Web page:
Okay, a lot of Amish in the News today to share, so I'll jump right into everything:
AMISH POT PIES: When I was first offered "pot pies" at an Amish home I was envisioning one of the frozen Swanson kind that we used to eat at home. Those pot pies would be bought frozen, heated up, and I remember having to break open the crust and let all the internal heat escape before eating or I'd need a fire extinguisher for my mouth. So I was surprised when I was instead served something that looked more like a soup. Here is an article about Amish pot pie and a recipe.
This is Elizabeth Coblentz's pot pie soup recipe for comparison's sake:
- 1 ham-bone
- 3 quarts water, plus 1½ cups more for dough
- 1 egg
- 2 cups all-purpose flour
- 3 potatoes, peeled and diced
- Salt and ground black pepper to taste
- In a kettle over low heat, cook hambone with 3 quarts water until meat is soft, about 3 hours. Shortly before ham is done, combine egg and remaining 1½ cups water in a bowl.
- Add flour and mix until dough is smooth and elastic.
- Roll thin and cut into 1½-inch squares.
- When ham is done, scrape meat from bone and discard bone; return meat to kettle.
- Add potatoes and boil 10 to 12 minutes over medium heat until fork-tender.
- With soup still boiling, drop dough squares into pot and cook 5 minutes after last square is added.
- Season with salt and pepper.
- Diced carrots can be added with potatoes.
BUILDING CODE ISSUES IN LANCASTER COUNTY: Some non-Amish residents are complaining the Amish are being treated with kid gloves in enforcing codes. I'm surprised to see this issue come up in Lancaster which has a long, established Amish settlement. You'd think these things would have been worked out by now. I know as a society we need rules and I know the Amish guy should follow them. But building a bridge over a stream on his own property? It's too bad government permits are needed for things that are just on someone's own property. Click here to read more.
SMEARCASE: The name of this recipe always sounded rather unappetizing to me for some reason, but it just means "soft cheesecake." This recipe is an example of how Amish culinary traditions get jumbled up with Pennsylvania Dutch food folkways. They are very different in actuality. I remember The Amish Cook getting reader requests for this recipe over 20 years ago and she was not familiar with the recipe. That shouldn't be surprising since the cultural connection between the Pennsylvania Dutch and the Swiss Amish of Berne, Indiana is very, very distant. But Smearcase still gets lumped in as an Amish recipe. Click here to read more and get a recipe for this.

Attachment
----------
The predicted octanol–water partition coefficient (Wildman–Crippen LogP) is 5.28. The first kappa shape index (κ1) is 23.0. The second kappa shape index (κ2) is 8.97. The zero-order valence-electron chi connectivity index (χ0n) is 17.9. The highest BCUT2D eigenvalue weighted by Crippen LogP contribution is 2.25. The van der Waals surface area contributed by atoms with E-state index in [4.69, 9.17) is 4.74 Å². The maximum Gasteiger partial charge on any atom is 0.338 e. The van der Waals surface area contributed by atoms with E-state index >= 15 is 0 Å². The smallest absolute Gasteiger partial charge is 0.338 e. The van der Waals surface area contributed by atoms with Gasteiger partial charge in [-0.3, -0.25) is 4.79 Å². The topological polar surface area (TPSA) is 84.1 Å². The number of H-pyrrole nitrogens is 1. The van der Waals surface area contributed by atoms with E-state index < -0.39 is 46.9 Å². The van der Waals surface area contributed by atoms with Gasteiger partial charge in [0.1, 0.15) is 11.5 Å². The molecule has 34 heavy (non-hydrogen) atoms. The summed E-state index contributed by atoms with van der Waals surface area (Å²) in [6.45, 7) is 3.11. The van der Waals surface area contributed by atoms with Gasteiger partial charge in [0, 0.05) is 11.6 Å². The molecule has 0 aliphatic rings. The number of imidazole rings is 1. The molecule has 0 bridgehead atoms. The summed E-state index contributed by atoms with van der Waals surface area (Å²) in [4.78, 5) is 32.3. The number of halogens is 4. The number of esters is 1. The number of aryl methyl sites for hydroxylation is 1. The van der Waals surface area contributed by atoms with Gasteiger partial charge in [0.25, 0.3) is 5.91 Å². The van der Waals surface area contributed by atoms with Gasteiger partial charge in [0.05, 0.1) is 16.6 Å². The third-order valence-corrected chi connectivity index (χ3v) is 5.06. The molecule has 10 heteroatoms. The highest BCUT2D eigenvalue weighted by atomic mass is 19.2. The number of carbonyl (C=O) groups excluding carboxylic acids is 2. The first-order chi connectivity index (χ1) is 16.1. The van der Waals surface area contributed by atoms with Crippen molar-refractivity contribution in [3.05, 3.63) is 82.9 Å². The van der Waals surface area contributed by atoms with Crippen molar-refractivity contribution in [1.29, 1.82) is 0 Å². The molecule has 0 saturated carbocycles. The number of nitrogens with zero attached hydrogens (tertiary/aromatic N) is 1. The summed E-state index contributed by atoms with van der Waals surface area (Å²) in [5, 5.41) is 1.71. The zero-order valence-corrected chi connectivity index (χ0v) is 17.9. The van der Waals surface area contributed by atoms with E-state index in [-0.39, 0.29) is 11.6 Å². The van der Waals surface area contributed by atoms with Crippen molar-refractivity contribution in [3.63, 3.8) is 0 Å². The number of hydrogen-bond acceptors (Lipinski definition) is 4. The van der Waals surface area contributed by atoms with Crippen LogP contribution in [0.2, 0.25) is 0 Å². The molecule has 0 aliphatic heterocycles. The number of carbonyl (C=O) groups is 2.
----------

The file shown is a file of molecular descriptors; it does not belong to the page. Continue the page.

THE AMISH EXPERIENCE: I'm ambivalent about this. On one hand, these seem like really nice tours and the Amish families participating I'm sure welcome the extra income they bring. Farming in Lancaster County is really tough so families have to often supplement their income and this is one way. It's just a shame that such a historically insular people have become tourist magnets. But I guess that speaks more about us as a society than them. Click here to read more about these unique tours. If you are going to tour Lancaster County's Amish community and you want more of an immersion experience, this sounds like a decent option. Pet peeve alert: in the article the writer describes some teenagers as being "in their Rumpspringa." Click here and read Lesson 4 to read more about Rumspringa, it's a very oversimplified and overused term among outsiders. Outsiders use the term far, far more than the Amish actually do.
ANOTHER AMISH EXPERIENCE: I have nothing to add to this one.......click here to read.
I live in northeast pa. Our pot pie (chicken beef or ham) was dropped dough in broth of the meat ,potatoes ,carrots ,celery,and onion. If you wanted a chicken pie or beef came in a pie shell,not called chicken pot pie
Yes, Jackie, you are describing good, traditional PA Dutch pot pies, you live in a delicious part of the country!